Normally at this time of the year, we like to look back and recap some of the highlights of our activities from the preceding 12 months. This year, though, something so bizarre happened recently—something that captures the magnitude of inequity in the marketplace—we couldn’t let the opportunity pass to reflect on this very specific, very disheartening episode.
You may have heard the name Rosalind Brewer before. In the odd event you haven’t, Ms. Brewer was a featured speaker during our previous School of Business and Chamber Management and spoke about how she ascended into the high ranking position as the CEO of Walmart’s Sam’s Club division. Brewer is the first Black American and the first female to lead Sam’s. It goes without saying that she is “off-the-chart” smart, personable, and very, very good at her job … or she wouldn’t be there.
During a recent CNN interview, Brewer offered insight into the workplace culture she is responsible for shaping, noting the importance of racial and gender diversity in the ranks of her executive team. From the firestorm of venom raining down on her, you’d think she said something as outlandish as a GOP presidential contender.
For stating clearly that it is important that her workplace look like the people Sam’s sells its products to, Brewer has been called racist, dumb, incompetent and a whole lot of other downright nasty things. On top of that, some misguided folk have called for a boycott of Sam’s Club, “… because it discriminates against White people …”
Besides being absolutely absurd, the hateful comments heaped on Brewer paint a graphic picture of how far we have to go to create equality of opportunity in the marketplace. (Excuse me while I compare Brewer’s situation to the way President Barack Obama has been treated the entire time he’s held office.)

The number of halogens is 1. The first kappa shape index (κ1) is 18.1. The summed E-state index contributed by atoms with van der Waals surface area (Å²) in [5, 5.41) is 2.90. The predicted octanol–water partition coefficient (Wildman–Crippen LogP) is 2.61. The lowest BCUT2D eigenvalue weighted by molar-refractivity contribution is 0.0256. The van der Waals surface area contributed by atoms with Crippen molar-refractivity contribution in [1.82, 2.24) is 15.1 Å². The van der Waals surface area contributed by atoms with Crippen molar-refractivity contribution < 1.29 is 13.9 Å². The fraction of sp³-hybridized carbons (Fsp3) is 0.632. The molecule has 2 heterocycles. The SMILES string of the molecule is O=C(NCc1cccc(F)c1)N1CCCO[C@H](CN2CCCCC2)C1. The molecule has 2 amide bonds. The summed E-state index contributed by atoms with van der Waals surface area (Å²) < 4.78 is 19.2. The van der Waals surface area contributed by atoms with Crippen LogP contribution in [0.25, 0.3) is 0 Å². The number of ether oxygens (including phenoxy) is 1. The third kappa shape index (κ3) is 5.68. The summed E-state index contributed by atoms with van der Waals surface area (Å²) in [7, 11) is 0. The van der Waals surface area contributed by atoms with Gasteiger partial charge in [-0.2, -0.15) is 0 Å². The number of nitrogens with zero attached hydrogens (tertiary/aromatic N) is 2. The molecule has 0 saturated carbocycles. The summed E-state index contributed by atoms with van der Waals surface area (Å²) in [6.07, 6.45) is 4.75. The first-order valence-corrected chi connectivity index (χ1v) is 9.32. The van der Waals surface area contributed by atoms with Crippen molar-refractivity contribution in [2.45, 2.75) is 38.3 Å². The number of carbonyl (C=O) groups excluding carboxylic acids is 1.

But Brewer, after noting how she has shaped her executive leadership team, went on to illustrate how she uses her position to encourage Sam’s Club suppliers to adopt diversity strategies. And that’s when the “twitterverse” went berserk!
In an American economy with only a handful of Black CEOs of Fortune 500 companies, where Black folks (all 40-plus million of us) have less money than the wealthiest 100 white Americans, where Black businesses have virtually n chanace of earning federal, state or municipal contracts and even less opportunity in the private sector, how twisted do you have to be to believe that Rosalind Brewer is proof that White folks are in jeopardy?
Please don’t get me wrong: Rosalind Brewer doesn’t need me to defend or explain her position. The thing that has no defense and needs explaining is the hard-edged, racist sentiment that evidently still exists in America.
While Brewer’s role as CEO of a giant company shows that we have come a long way, the fact that Black folk remain the most likely to go to jail, the most likely to die a violent death (all too often at the hands of law enforcement), the most likely to go without needed social services and healthcare, the mostly likely to be fired rather than promoted, and the most likely to have their opinions dismissed as “playing the race card” or—worse, “reverse discrimination”—is proof of how far we have left to go.
We will continue to point the way to an America that is better when Black businesses grow and thrive; when those businesses are the leaders in reducing Black unemployment; when those businesses are supplying civic leadership and improving the quality of life in communities across the country; and we’ll continue to point out that efforts to improve diversity too often end up being diversions from what really matters.
The USBC School of Chamber and Business Management, the Black Male Entrepreneurship Institute, our Solutions Series and the work being done by nearly 130 Black chambers of commerce across the country keep us focused and making a difference … just like Rosalind Brewer.
In the Spirit of Success
Ron Busby Sr.
U.S. Black Chambers Inc.
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